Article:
CHICAGO — Steel Dynamics Inc (SDI) plans to unveil the location of its new flat-rolled mill in the US Southwest in the next two months, the company’s top executive said.
“Six week to 8 weeks, we should have that in hand… We should be able to announce the specific site. And once we do, I think you’ll see the incredible strategic logic in that site,” SDI president and chief executive officer Mark Millett said during the company’s fourth-quarter earnings conference call on Tuesday January 22.
Corpus Christi calling
Millett did not mention specific locations on the call. But “sites have been certainly optioned, [and] we’re concluding the incentive package negotiations,” he noted.
Industry sources have told Fastmarkets AMM that Corpus Christi, Texas, is the leading candidate to land the flat-rolled mill. Corpus Christi offers rail, road and both shallow- and deep-water port access. Voestalpine’s hot-briquetted iron (HBI) plant is in Corpus Christi, and the facility's output could be used to supply the mill’s meltshop.
Voestalphine's feedstock, which is cleaner than scrap, would allow SDI to enter more demanding end markets such as the automotive sector. And while Voestalpine exports some of the HBI from its Texas plant to its mills in Europe, there should be tons to spare to feed SDI, one source said.
Voestalpine did not respond to a request for comment on January 23. Millett declined to comment on the matter.
'A brute of a mill'
SDI in November announced plans to spend nearly $2 billion to build a flat-rolled steel mill in the southwestern United States. The mill is expected to have annual capacity of 3 million tons per year, and SDI earlier this month named a management team for it.
Millett said during the earnings call that the mill is scheduled to start up in the summer of 2021 and swatted aside analyst concerns about domestic overcapacity and lower hot-rolled coil prices in that time frame.
US HRC prices have been drifting lower partly due to band capacity that was restarted last year. And more tons are on the way.
“It’s going to be a brute of a mill,” Millett said, noting that it will feature an electric-arc furnace feeding an integrated-mill-style caster and hot-strip mill. That configuration will allow the plant to make high-strength American Petroleum Institute (API) grades that remain a bastion of integrated mills.
“Will we gain market share there? I would certainly hope so,” Millett said.
Millett expects to see strong demand from customers in Texas, Louisiana, Oklahoma and Arkansas in particular. There is an “absolute void” of flat-rolled capacity in certain parts of that four-state region, which is also the hub of the US energy tubular goods sector.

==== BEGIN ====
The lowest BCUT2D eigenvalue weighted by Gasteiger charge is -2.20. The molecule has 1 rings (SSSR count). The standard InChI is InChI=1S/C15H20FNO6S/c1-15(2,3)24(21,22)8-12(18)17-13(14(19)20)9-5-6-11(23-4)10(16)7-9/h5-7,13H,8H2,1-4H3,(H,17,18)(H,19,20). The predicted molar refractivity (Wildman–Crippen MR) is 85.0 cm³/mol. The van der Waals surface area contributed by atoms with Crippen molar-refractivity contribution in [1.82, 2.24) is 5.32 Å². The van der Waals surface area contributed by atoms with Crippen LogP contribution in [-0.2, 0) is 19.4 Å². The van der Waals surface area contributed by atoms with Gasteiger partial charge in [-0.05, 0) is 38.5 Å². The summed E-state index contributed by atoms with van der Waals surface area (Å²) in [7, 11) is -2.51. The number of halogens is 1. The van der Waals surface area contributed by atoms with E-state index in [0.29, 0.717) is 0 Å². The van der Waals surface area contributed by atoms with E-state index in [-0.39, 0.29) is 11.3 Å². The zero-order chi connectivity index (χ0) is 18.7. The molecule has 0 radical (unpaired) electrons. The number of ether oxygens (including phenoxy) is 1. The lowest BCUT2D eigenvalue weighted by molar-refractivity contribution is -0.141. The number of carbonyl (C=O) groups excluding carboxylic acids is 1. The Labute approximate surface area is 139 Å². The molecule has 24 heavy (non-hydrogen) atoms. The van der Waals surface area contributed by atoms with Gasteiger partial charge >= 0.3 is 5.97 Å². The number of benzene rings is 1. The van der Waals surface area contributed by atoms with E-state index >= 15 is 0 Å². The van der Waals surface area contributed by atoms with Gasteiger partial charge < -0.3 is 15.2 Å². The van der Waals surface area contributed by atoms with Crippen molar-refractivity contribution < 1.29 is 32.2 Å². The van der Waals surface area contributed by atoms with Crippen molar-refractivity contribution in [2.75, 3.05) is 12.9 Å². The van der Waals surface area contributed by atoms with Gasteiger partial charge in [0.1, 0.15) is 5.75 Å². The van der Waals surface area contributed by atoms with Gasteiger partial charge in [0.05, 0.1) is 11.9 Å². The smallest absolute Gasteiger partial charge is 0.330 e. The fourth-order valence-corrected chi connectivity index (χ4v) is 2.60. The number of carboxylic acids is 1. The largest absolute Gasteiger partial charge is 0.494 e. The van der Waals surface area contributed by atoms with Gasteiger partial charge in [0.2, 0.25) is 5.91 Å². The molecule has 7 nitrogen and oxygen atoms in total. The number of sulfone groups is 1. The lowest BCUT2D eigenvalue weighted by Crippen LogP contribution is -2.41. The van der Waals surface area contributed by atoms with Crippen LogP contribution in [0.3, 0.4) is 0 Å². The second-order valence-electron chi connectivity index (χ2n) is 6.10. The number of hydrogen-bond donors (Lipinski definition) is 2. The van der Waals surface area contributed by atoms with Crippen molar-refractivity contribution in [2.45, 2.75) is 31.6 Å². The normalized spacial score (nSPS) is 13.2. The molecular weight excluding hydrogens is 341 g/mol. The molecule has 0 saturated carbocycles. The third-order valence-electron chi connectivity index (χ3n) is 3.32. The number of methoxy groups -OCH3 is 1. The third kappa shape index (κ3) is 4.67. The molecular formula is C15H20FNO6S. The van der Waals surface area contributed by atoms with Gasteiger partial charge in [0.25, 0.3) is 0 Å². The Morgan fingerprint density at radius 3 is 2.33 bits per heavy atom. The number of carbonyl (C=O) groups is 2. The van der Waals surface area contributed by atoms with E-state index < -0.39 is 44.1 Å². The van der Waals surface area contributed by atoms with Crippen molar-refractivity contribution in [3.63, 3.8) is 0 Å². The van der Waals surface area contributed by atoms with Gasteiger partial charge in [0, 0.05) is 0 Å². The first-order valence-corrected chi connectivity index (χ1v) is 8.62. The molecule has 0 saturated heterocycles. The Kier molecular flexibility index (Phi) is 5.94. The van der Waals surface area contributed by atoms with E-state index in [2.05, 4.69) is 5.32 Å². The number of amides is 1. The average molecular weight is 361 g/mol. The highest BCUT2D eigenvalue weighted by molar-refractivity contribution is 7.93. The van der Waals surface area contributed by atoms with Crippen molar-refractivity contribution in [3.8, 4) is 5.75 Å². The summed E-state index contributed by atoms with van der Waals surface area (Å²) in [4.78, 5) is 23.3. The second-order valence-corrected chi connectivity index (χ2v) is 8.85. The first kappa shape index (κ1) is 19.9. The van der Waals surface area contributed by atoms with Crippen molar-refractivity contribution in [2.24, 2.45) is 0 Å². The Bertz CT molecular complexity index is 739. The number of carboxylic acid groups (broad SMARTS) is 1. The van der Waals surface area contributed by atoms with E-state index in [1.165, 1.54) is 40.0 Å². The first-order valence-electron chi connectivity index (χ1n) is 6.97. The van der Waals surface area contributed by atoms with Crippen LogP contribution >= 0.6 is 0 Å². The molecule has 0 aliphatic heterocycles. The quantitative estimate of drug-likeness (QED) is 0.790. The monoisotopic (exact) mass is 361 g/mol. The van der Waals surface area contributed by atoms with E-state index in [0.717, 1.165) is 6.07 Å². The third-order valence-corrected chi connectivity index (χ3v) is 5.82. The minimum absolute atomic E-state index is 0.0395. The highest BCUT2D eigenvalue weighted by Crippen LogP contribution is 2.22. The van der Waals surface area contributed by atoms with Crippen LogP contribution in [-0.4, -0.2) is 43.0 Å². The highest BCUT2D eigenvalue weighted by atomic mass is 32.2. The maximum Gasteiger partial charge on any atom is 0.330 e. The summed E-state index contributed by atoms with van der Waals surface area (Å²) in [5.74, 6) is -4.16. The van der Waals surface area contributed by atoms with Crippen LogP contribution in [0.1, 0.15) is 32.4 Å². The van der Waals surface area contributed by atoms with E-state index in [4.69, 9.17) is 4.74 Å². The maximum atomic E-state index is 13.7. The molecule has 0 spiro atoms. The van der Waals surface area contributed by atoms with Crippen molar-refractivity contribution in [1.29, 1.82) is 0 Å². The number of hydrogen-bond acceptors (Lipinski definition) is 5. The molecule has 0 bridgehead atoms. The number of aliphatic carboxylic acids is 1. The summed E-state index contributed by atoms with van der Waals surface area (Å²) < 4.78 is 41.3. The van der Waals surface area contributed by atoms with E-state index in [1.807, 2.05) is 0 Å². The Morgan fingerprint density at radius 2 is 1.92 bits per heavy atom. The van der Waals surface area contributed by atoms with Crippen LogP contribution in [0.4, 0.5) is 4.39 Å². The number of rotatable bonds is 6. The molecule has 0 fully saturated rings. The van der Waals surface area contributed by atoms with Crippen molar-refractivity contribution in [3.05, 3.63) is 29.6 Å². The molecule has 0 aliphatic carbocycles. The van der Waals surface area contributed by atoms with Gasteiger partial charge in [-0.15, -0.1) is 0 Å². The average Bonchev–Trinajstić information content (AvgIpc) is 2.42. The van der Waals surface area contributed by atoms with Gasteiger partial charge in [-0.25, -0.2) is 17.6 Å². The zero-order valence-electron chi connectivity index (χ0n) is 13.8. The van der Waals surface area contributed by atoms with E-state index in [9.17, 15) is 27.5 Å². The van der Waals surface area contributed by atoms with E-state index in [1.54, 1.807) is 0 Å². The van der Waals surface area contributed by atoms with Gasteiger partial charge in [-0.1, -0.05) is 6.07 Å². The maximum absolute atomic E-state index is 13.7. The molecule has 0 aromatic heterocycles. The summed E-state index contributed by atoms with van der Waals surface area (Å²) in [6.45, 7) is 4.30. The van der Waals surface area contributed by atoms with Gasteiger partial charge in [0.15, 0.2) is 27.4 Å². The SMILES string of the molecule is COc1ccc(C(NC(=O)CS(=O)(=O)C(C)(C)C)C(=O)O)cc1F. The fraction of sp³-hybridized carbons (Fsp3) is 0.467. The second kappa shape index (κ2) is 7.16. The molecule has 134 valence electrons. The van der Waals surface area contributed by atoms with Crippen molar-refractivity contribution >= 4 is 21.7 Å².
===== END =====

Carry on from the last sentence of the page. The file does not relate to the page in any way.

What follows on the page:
“Unfortunately, given the freight expense to get domestic steel down there, the American pipe manufacturers have been at a disadvantage,” he said.
HRC, one of the sheet products the mill will make, is the substrate necessary to produce energy tubulars such as welded line pipe and oil country tubular goods (OCTG).
Customers in the area are supplied either by imports - most of which arrive via the port of Houston - or from domestic mills that charge a significant freight premium. A local mill will allow customers to avoid the two- to three-month lead times associated with imports as well as the three- to four-week transit times necessary to barge material in from existing US mills, Millett said.
The Southwest mill will also target northern and central Mexico, where SDI sees the most growth potential thanks to that country's growing automotive industry and the limited capabilities of its mills. “There is a dislocation between mill capability within Mexico and demand requirements," especially when it comes to the auto sector's need for cold-rolled and coated sheet, Millett said.
Industry sources have told Fastmarkets AMM that SDI’s plans to build a mill to serve Mexico indicate that the company does not anticipate overly burdensome trade barriers remaining in place long term between the US and its southern neighbor.
The US has hit exports of steel from most countries, including Mexico, with Section 232 tariffs of 25%. Mexico has responded with retaliatory measures against the US trade action.
Millett made no specific mention of Section 232, the North American Free Trade Agreement (Nafta) or the US-Mexico-Canada Agreement, which the Trump administration hopes will replace Nafta. But he stressed that the mill did not hinge on protection from imports.
“This is not a trade play, hoping that the trade environment is going to be positive forever. It’s a market play,” he said.